Anne Hunter

Charles Rogers, in Modern Scottish Minstrel (1855-57) 1:39-40.

ANNE HOME was born in the year 1742. She was the eldest daughter of Robert Home, of Greenlaw, in Berwickshire, surgeon of Burgoyne's Regiment of Light Horse, and afterwards physician in Savoy. By contracting an early marriage, in which affection overcame more prudential considerations, both her parents gave offence to their relations, who refused to render them pecuniary assistance. Her father, though connected with many families of rank, and himself the son of a landowner, was consequently obliged to depend, in the early part of his career, on his professional exertions for the support of his family. His circumstances appear subsequently to have been more favourable. In July 1771, Miss Home became the wife of John Hunter, the distinguished anatomist, to whom she bore two children. She afforded evidence of her early poetical talent, by composing, before she had completed her twenty-third year, the song beginning "Adieu! ye streams that smoothly glide." This appeared in the Lark, an Edinburgh periodical, in the year 1765. In 1802, she published a collection of her poems, in an octavo volume, which she inscribed to her son, John Banks Hunter.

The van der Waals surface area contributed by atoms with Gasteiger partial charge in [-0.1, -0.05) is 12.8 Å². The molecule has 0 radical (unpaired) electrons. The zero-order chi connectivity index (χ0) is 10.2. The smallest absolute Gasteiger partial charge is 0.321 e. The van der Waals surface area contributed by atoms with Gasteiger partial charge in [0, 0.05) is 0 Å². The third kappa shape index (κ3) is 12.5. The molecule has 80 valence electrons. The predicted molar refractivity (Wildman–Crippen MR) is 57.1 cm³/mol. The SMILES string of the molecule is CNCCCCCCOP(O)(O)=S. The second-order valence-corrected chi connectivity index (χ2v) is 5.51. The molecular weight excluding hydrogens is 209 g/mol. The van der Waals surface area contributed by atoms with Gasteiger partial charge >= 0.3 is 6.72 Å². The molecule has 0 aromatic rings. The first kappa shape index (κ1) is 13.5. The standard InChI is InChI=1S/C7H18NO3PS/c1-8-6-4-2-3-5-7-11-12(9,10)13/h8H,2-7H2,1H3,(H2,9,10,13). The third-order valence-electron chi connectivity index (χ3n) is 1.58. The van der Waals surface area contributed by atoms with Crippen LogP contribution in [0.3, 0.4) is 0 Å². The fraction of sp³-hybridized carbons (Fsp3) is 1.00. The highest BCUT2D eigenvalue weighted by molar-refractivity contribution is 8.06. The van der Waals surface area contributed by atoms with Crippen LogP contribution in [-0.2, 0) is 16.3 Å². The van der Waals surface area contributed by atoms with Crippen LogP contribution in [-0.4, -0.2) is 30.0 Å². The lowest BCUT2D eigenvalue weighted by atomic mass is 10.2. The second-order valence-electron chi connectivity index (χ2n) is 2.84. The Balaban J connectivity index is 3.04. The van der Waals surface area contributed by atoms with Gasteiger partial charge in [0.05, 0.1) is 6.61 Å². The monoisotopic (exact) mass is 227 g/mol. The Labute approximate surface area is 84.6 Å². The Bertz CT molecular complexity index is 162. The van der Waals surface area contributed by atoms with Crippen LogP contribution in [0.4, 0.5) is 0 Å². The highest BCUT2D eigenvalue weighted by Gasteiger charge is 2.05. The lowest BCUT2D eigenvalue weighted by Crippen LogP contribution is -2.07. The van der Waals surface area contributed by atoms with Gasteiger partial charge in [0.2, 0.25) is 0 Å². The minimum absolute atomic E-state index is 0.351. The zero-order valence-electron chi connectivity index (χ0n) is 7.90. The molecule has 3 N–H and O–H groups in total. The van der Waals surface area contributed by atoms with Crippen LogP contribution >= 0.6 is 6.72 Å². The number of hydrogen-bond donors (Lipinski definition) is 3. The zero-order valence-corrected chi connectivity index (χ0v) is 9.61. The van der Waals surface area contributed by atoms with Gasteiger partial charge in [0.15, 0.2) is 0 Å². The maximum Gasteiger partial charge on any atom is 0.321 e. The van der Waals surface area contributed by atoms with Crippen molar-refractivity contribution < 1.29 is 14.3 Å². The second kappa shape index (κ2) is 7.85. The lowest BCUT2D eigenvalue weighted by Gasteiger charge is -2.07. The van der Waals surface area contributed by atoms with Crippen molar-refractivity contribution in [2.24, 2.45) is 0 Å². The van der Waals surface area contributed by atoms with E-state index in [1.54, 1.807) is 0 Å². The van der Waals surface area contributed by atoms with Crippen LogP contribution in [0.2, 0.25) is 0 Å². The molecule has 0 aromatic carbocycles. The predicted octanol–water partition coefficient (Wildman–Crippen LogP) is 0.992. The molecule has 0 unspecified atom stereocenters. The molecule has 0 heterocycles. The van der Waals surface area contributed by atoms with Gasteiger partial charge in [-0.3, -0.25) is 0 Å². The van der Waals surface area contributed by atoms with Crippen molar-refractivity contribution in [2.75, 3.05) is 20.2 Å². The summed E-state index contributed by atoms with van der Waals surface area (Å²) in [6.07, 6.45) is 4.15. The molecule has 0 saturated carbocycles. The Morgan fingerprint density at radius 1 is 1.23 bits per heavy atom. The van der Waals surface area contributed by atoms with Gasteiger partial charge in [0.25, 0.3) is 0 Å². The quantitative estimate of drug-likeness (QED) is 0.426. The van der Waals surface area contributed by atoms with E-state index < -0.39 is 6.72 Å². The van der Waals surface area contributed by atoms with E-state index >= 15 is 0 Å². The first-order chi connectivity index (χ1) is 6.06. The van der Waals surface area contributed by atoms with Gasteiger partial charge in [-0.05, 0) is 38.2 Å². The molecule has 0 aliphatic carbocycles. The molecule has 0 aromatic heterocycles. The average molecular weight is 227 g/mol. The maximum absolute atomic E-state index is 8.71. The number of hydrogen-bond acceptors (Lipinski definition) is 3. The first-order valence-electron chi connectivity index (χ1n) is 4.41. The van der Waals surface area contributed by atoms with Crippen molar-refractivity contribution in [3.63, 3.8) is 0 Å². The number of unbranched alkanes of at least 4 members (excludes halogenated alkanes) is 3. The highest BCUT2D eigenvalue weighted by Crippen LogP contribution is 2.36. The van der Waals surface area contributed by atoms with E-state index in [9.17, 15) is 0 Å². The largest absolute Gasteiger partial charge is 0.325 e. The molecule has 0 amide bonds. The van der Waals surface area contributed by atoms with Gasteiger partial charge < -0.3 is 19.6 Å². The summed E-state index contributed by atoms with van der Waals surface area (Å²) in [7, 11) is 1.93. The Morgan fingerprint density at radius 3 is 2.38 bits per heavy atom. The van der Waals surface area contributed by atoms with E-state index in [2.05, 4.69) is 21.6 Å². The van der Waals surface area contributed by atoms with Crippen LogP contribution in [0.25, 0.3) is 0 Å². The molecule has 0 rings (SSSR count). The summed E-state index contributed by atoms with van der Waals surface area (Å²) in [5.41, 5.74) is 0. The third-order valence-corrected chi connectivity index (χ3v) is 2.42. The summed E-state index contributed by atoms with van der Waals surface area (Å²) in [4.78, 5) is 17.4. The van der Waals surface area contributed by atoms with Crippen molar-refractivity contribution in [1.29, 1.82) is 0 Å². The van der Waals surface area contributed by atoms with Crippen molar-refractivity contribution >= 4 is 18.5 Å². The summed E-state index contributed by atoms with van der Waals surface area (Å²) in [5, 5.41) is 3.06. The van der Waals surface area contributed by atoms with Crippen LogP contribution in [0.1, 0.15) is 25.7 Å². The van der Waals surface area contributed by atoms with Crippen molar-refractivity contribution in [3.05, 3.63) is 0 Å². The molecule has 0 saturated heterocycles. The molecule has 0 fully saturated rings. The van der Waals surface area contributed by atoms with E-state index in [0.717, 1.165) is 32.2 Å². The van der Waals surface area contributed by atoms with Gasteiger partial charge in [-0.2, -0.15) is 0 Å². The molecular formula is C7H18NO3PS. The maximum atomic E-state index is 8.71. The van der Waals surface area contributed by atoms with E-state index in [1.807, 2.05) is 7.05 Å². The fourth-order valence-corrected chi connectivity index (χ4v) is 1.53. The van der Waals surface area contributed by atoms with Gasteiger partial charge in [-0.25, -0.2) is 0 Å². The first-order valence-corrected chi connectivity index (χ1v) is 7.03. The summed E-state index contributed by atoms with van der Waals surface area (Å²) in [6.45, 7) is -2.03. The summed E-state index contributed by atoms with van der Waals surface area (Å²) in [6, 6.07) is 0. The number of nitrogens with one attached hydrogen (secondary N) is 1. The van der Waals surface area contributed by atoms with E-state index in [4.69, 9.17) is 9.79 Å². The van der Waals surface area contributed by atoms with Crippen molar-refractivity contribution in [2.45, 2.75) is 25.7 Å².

During the lifetime of her distinguished husband, Mrs. Hunter was in the habit of receiving at her table, and sharing in the conversation of, the chief literary persons of her time. Her evening conversationi were frequented by many of the more learned, as well as fashionable persons in the metropolis. On the death of her husband, which took place in 1793, she sought greater privacy, though she still continued to reside in London. By those who were admitted to her intimacy, she was not more respected for her superior talents and intelligence, than held in esteem for her unaffected simplicity of manners. She was the life of her social parties, sustaining the happiness of the hour by her elegant conversation, and encouraging the diffident by her approbation. Amiable in disposition, she was possessed of a beautiful countenance and a handsome person. She wrote verses with facility, but she sought no distinction as a poet, preferring to be regarded as a good housewife and an agreeable member of society. In her latter years, she obtained amusement in resuming the song-writing habits of her youth, and in corresponding with her more intimate friends. She likewise derived pleasure in the cultivation of music: she played with skill, and sung with peculiar grace.

Mrs. Hunter died at London, on the 7th of January 1821, after a lingering illness. Several of her lyrics had for some years appeared in the collections of national poetry. Those selected for the present work have long maintained a wide popularity. The songs evince a delicacy of thought, combined with a force and sweetness of expression.